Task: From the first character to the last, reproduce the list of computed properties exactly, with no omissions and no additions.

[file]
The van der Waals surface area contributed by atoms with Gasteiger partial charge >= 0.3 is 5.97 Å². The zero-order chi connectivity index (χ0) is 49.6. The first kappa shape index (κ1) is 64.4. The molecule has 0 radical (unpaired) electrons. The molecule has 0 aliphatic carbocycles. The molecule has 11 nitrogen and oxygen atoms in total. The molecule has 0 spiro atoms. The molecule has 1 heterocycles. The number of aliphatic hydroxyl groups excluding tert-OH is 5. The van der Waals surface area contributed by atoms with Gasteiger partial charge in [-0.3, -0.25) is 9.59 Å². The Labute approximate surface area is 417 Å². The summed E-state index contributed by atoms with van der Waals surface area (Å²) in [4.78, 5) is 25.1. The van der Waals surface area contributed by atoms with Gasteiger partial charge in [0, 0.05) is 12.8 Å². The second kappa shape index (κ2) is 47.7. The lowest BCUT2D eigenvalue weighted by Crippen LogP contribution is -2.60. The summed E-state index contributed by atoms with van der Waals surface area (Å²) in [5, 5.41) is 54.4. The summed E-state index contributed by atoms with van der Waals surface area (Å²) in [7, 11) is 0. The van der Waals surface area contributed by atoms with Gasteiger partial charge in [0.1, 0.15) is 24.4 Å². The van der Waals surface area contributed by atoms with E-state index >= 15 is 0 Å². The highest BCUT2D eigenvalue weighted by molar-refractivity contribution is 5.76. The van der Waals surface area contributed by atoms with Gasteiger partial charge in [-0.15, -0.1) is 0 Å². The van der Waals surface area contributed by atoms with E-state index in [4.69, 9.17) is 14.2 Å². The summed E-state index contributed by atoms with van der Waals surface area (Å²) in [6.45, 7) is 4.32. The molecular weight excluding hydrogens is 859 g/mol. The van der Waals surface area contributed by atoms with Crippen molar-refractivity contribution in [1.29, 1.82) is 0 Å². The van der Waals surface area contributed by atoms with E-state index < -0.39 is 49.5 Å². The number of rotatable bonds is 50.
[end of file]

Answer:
The van der Waals surface area contributed by atoms with Gasteiger partial charge >= 0.3 is 5.97 Å². The zero-order chi connectivity index (χ0) is 49.6. The first kappa shape index (κ1) is 64.4. The molecule has 0 radical (unpaired) electrons. The molecule has 0 aliphatic carbocycles. The molecule has 11 nitrogen and oxygen atoms in total. The molecule has 0 spiro atoms. The molecule has 1 heterocycles. The number of aliphatic hydroxyl groups excluding tert-OH is 5. The van der Waals surface area contributed by atoms with Gasteiger partial charge in [-0.3, -0.25) is 9.59 Å². The Labute approximate surface area is 417 Å². The summed E-state index contributed by atoms with van der Waals surface area (Å²) in [4.78, 5) is 25.1. The van der Waals surface area contributed by atoms with Gasteiger partial charge in [0, 0.05) is 12.8 Å². The second kappa shape index (κ2) is 47.7. The lowest BCUT2D eigenvalue weighted by Crippen LogP contribution is -2.60. The summed E-state index contributed by atoms with van der Waals surface area (Å²) in [5, 5.41) is 54.4. The summed E-state index contributed by atoms with van der Waals surface area (Å²) in [7, 11) is 0. The van der Waals surface area contributed by atoms with Gasteiger partial charge in [0.1, 0.15) is 24.4 Å². The van der Waals surface area contributed by atoms with E-state index >= 15 is 0 Å². The highest BCUT2D eigenvalue weighted by molar-refractivity contribution is 5.76. The van der Waals surface area contributed by atoms with Gasteiger partial charge in [-0.15, -0.1) is 0 Å². The van der Waals surface area contributed by atoms with E-state index in [4.69, 9.17) is 14.2 Å². The summed E-state index contributed by atoms with van der Waals surface area (Å²) in [6.45, 7) is 4.32. The molecular weight excluding hydrogens is 859 g/mol. The van der Waals surface area contributed by atoms with Crippen molar-refractivity contribution in [1.29, 1.82) is 0 Å². The van der Waals surface area contributed by atoms with E-state index < -0.39 is 49.5 Å². The number of rotatable bonds is 50.